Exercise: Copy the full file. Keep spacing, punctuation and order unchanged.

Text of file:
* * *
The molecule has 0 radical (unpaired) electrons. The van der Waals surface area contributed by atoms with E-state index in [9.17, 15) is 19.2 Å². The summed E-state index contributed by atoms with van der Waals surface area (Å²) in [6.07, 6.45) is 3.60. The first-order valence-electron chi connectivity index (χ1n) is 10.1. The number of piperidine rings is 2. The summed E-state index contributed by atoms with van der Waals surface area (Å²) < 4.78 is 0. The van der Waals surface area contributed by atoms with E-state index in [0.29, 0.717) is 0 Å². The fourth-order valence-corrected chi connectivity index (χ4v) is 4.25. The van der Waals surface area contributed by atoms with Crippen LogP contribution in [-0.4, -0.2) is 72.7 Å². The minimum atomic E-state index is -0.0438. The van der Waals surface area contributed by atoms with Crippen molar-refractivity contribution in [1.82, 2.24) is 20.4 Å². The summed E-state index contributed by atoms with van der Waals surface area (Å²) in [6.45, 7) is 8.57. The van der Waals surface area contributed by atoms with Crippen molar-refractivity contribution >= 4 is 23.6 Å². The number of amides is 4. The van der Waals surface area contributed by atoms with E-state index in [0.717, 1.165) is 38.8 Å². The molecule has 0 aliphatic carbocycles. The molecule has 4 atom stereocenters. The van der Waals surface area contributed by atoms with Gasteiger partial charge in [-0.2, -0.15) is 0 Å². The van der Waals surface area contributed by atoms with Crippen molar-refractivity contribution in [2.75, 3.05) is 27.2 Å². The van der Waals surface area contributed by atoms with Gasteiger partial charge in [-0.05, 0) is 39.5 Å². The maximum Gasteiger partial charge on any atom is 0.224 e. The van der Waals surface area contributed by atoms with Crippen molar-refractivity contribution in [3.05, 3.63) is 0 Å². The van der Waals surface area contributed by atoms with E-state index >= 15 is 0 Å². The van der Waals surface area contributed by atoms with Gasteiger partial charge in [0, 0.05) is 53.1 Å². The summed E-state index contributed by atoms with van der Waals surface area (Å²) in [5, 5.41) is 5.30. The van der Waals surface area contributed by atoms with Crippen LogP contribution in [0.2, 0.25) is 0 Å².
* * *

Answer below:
The molecule has 0 radical (unpaired) electrons. The van der Waals surface area contributed by atoms with E-state index in [9.17, 15) is 19.2 Å². The summed E-state index contributed by atoms with van der Waals surface area (Å²) in [6.07, 6.45) is 3.60. The first-order valence-electron chi connectivity index (χ1n) is 10.1. The number of piperidine rings is 2. The summed E-state index contributed by atoms with van der Waals surface area (Å²) < 4.78 is 0. The van der Waals surface area contributed by atoms with E-state index in [0.29, 0.717) is 0 Å². The fourth-order valence-corrected chi connectivity index (χ4v) is 4.25. The van der Waals surface area contributed by atoms with Crippen LogP contribution in [-0.4, -0.2) is 72.7 Å². The minimum atomic E-state index is -0.0438. The van der Waals surface area contributed by atoms with Crippen molar-refractivity contribution in [1.82, 2.24) is 20.4 Å². The summed E-state index contributed by atoms with van der Waals surface area (Å²) in [6.45, 7) is 8.57. The van der Waals surface area contributed by atoms with Crippen molar-refractivity contribution >= 4 is 23.6 Å². The number of amides is 4. The van der Waals surface area contributed by atoms with E-state index in [0.717, 1.165) is 38.8 Å². The molecule has 0 aliphatic carbocycles. The molecule has 4 atom stereocenters. The van der Waals surface area contributed by atoms with Gasteiger partial charge in [-0.2, -0.15) is 0 Å². The van der Waals surface area contributed by atoms with Crippen molar-refractivity contribution in [2.75, 3.05) is 27.2 Å². The van der Waals surface area contributed by atoms with Gasteiger partial charge in [-0.05, 0) is 39.5 Å². The maximum Gasteiger partial charge on any atom is 0.224 e. The van der Waals surface area contributed by atoms with Crippen molar-refractivity contribution in [3.05, 3.63) is 0 Å². The van der Waals surface area contributed by atoms with E-state index >= 15 is 0 Å². The van der Waals surface area contributed by atoms with Gasteiger partial charge in [0, 0.05) is 53.1 Å². The summed E-state index contributed by atoms with van der Waals surface area (Å²) in [5, 5.41) is 5.30. The van der Waals surface area contributed by atoms with Crippen LogP contribution in [0.2, 0.25) is 0 Å².